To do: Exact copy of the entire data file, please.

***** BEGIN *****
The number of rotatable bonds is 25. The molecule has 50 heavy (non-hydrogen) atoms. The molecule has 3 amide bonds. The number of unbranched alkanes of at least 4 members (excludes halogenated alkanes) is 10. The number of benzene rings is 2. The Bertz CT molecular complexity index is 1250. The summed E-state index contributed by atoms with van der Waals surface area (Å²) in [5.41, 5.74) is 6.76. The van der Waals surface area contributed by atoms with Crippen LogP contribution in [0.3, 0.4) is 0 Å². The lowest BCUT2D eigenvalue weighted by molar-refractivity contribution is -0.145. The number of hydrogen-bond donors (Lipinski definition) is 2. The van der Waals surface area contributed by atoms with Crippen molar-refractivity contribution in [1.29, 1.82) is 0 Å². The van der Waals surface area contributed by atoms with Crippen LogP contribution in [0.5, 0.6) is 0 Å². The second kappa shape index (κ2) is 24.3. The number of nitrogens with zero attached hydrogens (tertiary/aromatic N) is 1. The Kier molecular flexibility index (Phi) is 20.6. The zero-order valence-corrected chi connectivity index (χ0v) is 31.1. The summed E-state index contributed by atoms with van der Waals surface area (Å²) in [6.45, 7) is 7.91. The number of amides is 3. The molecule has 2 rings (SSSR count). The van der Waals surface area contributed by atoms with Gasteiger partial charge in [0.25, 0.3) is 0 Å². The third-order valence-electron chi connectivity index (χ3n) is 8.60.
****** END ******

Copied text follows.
The number of rotatable bonds is 25. The molecule has 50 heavy (non-hydrogen) atoms. The molecule has 3 amide bonds. The number of unbranched alkanes of at least 4 members (excludes halogenated alkanes) is 10. The number of benzene rings is 2. The Bertz CT molecular complexity index is 1250. The summed E-state index contributed by atoms with van der Waals surface area (Å²) in [5.41, 5.74) is 6.76. The van der Waals surface area contributed by atoms with Crippen LogP contribution in [0.3, 0.4) is 0 Å². The lowest BCUT2D eigenvalue weighted by molar-refractivity contribution is -0.145. The number of hydrogen-bond donors (Lipinski definition) is 2. The van der Waals surface area contributed by atoms with Crippen molar-refractivity contribution in [1.29, 1.82) is 0 Å². The van der Waals surface area contributed by atoms with Crippen LogP contribution in [0.5, 0.6) is 0 Å². The second kappa shape index (κ2) is 24.3. The number of nitrogens with zero attached hydrogens (tertiary/aromatic N) is 1. The Kier molecular flexibility index (Phi) is 20.6. The zero-order valence-corrected chi connectivity index (χ0v) is 31.1. The summed E-state index contributed by atoms with van der Waals surface area (Å²) in [6.45, 7) is 7.91. The number of amides is 3. The molecule has 2 rings (SSSR count). The van der Waals surface area contributed by atoms with Gasteiger partial charge in [0.25, 0.3) is 0 Å². The third-order valence-electron chi connectivity index (χ3n) is 8.60.